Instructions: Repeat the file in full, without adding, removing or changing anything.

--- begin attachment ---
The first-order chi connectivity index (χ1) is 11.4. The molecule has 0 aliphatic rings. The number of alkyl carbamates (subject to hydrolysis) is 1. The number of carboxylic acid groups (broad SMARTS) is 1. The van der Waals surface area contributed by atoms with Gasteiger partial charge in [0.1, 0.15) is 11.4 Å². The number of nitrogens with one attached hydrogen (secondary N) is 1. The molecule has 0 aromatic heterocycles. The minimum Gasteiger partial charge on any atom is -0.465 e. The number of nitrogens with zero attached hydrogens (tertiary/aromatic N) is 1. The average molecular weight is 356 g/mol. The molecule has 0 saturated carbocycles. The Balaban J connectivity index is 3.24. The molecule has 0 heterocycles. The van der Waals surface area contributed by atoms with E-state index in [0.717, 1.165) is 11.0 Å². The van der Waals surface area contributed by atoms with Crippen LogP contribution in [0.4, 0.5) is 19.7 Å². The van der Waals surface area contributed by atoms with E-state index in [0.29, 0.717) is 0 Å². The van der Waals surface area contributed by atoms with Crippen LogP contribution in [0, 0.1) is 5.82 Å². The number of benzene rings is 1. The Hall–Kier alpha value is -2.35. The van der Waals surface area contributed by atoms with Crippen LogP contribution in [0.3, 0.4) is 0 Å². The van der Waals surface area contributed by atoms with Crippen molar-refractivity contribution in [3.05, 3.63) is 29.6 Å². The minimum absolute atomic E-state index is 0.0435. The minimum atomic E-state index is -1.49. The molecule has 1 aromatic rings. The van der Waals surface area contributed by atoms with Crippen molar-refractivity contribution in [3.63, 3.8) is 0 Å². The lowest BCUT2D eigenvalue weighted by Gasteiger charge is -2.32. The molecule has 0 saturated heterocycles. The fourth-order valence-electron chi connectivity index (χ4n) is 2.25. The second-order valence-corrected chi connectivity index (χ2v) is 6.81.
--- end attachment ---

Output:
The first-order chi connectivity index (χ1) is 11.4. The molecule has 0 aliphatic rings. The number of alkyl carbamates (subject to hydrolysis) is 1. The number of carboxylic acid groups (broad SMARTS) is 1. The van der Waals surface area contributed by atoms with Gasteiger partial charge in [0.1, 0.15) is 11.4 Å². The number of nitrogens with one attached hydrogen (secondary N) is 1. The molecule has 0 aromatic heterocycles. The minimum Gasteiger partial charge on any atom is -0.465 e. The number of nitrogens with zero attached hydrogens (tertiary/aromatic N) is 1. The average molecular weight is 356 g/mol. The molecule has 0 saturated carbocycles. The Balaban J connectivity index is 3.24. The molecule has 0 heterocycles. The van der Waals surface area contributed by atoms with E-state index in [0.717, 1.165) is 11.0 Å². The van der Waals surface area contributed by atoms with Crippen LogP contribution in [0.4, 0.5) is 19.7 Å². The van der Waals surface area contributed by atoms with E-state index in [0.29, 0.717) is 0 Å². The van der Waals surface area contributed by atoms with Crippen LogP contribution in [0, 0.1) is 5.82 Å². The number of benzene rings is 1. The Hall–Kier alpha value is -2.35. The van der Waals surface area contributed by atoms with Crippen LogP contribution in [0.3, 0.4) is 0 Å². The van der Waals surface area contributed by atoms with Crippen molar-refractivity contribution in [3.05, 3.63) is 29.6 Å². The minimum absolute atomic E-state index is 0.0435. The minimum atomic E-state index is -1.49. The molecule has 1 aromatic rings. The van der Waals surface area contributed by atoms with Crippen molar-refractivity contribution in [3.63, 3.8) is 0 Å². The lowest BCUT2D eigenvalue weighted by Gasteiger charge is -2.32. The molecule has 0 saturated heterocycles. The fourth-order valence-electron chi connectivity index (χ4n) is 2.25. The second-order valence-corrected chi connectivity index (χ2v) is 6.81.